Civil servants, govt clash over US$ deductions

CIVIL servants are up in arms against the government over United States dollar deductions, saying the move further impoverishes them by wiping out their meagre earnings.

CIVIL servants are up in arms against the government over United States dollar deductions, saying the move further impoverishes them by wiping out their meagre earnings.

Government workers earn salaries both in United States dollars and ZiG.

The workers have been calling on the government to increase their salaries in US$ terms as the least paid worker earns about US$280 and around ZiG 1 500.

A circular dated May 28, 2024 written by Public Service COmmission secretary, Tsitsi Choruma, said deductions of the United States dollar component in line with Statutory Instrument (SI) 169/2021 would be backdated to January.

“01 January 2024. Section 8(b) (4) provides that, 'Any person in Zimbabwe who earns remuneration in a currency other than that of Zimbabwe shall be required to pay his/her contributions in foreign currency and in cases where individuals earn remuneration in a combination of foreign currency and Zimbabwean dollars, he or she shall pay contribution of the same currency ratio,” read part of the circular.

But government workers described the move as "fraudulent".

Yesterday, the Progressive Teachers Union of Zimbabwe (PTUZ) wrote to the PSC challenging the decision to implement US$ deductions.

In the letter, PTUZ secretary-general Raymond Majongwe said they were alarmed “by such callous unilateralism intended to further impoverish civil servants.”

"The US$ National Social Security Authority deductions must be commensurate with the US$ salary adjustments, and in any case the proposed deductions and backdating are not a product of consultation with stakeholders such as unions representing the civil servants,” Majongwe said in the letter.

 “The US$ Nssa deductions must succeed in meaningful US$ salary adjustments which we feel are long overdue, and the PSC and government must respect its workers and desist from approaches that are tantamount to colonial master and servant relationship."

Amalgamated Rural Teachers Union of Zimbabwe president Obert Masaraure said the government did not care about the plight of workers.

“The US$ deduction is going to severely affect workers, the majority who earn depressed salaries,” he said.

“We continue to demand US$1 260 salary for teachers so that they will have enough to cater for the basics even after paying these subscriptions."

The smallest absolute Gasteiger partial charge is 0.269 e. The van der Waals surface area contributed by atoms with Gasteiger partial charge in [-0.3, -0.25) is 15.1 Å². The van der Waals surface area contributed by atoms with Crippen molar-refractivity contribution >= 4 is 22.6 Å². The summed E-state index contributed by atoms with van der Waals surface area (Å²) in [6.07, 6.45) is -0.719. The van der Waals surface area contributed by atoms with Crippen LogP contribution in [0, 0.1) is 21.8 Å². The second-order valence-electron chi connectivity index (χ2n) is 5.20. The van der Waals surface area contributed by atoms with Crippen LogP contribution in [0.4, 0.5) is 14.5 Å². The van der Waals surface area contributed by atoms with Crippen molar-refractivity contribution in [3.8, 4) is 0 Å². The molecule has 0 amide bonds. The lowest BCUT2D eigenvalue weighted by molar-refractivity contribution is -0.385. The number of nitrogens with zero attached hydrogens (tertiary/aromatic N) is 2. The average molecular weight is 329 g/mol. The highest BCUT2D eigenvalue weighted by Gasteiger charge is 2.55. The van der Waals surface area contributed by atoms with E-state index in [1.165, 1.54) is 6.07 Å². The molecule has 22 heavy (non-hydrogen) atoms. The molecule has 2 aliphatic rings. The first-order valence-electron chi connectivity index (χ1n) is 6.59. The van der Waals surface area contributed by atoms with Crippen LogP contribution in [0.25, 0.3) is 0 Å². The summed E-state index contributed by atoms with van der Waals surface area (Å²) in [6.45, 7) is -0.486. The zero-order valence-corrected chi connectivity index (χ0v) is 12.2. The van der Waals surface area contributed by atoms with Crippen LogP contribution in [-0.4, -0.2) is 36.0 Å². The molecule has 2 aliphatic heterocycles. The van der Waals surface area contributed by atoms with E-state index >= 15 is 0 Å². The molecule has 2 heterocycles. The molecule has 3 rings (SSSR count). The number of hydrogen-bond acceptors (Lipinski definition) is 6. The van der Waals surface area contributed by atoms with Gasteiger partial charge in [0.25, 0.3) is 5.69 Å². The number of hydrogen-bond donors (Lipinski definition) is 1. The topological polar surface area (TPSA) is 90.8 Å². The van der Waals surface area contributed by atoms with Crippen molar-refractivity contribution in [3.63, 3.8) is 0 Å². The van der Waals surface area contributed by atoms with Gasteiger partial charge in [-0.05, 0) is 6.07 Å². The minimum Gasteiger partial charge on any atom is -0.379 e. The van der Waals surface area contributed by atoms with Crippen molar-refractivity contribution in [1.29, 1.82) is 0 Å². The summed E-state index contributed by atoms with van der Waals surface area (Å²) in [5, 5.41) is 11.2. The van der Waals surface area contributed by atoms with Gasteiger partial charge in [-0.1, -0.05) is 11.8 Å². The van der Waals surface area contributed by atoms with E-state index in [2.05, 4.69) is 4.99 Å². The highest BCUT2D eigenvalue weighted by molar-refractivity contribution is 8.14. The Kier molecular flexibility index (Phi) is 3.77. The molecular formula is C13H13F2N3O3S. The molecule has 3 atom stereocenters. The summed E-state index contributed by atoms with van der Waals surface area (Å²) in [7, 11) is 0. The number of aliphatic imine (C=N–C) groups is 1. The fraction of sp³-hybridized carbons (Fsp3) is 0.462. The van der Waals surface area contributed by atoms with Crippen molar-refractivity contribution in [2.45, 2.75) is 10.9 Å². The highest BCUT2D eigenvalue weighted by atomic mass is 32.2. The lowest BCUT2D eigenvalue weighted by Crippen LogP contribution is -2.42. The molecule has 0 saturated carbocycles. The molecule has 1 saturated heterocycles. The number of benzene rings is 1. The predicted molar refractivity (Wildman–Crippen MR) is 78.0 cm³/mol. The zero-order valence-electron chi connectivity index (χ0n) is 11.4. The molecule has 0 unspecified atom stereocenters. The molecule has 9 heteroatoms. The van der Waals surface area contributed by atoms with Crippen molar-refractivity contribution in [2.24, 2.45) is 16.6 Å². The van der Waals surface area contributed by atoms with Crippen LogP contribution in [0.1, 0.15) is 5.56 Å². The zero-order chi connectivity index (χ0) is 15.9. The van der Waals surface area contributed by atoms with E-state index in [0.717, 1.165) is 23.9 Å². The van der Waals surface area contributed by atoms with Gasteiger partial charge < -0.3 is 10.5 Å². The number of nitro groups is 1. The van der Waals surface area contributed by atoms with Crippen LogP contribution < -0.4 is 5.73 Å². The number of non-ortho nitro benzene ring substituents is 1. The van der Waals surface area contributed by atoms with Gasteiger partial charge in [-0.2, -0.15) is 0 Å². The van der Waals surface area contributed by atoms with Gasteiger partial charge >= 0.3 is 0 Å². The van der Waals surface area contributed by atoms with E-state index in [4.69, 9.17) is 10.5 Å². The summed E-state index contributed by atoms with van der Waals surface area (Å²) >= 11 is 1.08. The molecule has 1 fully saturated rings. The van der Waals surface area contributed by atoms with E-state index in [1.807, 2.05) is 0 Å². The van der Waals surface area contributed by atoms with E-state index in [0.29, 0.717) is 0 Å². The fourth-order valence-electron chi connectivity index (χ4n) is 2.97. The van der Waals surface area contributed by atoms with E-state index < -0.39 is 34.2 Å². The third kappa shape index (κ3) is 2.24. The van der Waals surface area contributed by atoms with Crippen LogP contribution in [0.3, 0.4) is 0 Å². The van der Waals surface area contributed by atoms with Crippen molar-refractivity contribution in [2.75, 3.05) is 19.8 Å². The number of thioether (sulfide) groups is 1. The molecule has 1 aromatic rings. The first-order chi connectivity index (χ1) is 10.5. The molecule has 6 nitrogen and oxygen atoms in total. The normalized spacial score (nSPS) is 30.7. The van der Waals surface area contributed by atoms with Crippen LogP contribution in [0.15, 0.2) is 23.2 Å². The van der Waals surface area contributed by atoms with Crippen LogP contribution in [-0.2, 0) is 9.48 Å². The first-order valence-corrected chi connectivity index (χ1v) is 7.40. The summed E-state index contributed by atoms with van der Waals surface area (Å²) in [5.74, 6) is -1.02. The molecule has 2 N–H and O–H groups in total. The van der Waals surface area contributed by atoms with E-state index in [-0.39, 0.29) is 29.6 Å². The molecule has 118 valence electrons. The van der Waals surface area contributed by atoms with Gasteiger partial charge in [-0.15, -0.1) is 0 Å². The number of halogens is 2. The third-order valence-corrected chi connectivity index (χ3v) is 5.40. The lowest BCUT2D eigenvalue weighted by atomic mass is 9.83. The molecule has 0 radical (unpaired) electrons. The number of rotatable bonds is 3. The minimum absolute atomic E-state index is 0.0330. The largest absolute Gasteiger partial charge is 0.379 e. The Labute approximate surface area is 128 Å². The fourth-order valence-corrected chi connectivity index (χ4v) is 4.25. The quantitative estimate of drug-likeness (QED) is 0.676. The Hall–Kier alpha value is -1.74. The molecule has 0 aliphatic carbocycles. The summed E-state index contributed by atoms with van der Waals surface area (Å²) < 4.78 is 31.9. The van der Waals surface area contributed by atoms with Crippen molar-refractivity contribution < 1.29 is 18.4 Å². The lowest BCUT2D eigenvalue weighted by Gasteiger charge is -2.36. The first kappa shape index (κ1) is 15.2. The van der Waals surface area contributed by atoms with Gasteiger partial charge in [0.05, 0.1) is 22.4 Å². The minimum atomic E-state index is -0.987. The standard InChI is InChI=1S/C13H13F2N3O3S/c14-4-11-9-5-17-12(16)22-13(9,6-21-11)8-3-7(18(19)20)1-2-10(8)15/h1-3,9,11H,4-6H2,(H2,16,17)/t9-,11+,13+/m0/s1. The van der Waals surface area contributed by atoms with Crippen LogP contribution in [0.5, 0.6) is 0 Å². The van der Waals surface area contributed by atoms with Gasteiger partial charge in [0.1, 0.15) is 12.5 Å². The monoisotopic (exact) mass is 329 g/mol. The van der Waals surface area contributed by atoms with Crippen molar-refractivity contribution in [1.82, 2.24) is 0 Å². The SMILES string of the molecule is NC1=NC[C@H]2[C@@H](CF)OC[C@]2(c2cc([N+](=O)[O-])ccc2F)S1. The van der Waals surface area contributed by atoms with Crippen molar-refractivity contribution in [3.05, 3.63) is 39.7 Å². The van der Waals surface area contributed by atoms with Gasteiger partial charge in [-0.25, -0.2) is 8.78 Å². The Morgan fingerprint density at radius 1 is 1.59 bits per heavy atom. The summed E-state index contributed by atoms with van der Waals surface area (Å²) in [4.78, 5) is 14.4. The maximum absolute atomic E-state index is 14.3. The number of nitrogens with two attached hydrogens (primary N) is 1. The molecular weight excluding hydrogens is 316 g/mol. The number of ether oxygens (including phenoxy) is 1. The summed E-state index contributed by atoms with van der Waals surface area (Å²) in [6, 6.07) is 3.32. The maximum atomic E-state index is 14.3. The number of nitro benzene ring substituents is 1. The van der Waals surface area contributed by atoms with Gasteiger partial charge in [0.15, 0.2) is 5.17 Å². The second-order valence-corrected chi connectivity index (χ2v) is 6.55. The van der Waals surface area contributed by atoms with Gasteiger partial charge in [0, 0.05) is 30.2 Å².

Members of the security forces said the government should tax their local currency component instead.

“US$ component, despite being paltry, has been helping us to deal with the current chaotic economy. Taxing the little US$ component will drive us further into poverty,” said a member of the security forces who refused to be named.

Zimbabwe Teachers Association spokesperson Goodwill Taderera accused the government of ambushing civil servants.

“What is critical is that they have to communicate before a deduction is made. We strongly advise that in future our employer should make a communication first so that we can prepare before a deduction is made,” he said.

Zimbabwe Congress of Trade Unions vice-president Valentine Chikosi said Zimbabweans were wallowing in poverty.

"Workers are faced with a precarious situation where their salaries are predominantly in ZiG yet their expenses are predominantly in United States dollars,"Chikosi said.

"People need foreign currency to cover rent, transport, fuel, medical expenses and school fees among other statutory obligations.”

“Workers are left with no option but to source the much needed US dollar from the black market risking being arrested."

Chikosi said the ZIG had so far failed to improve the welfare of workers but instead perpetuated poverty and unemployment.

Chikosi said there was urgent need to address the “peanuts” salaries earned by most workers, adding that realignment of salaries would contribute to economic growth through labour-driven growth.

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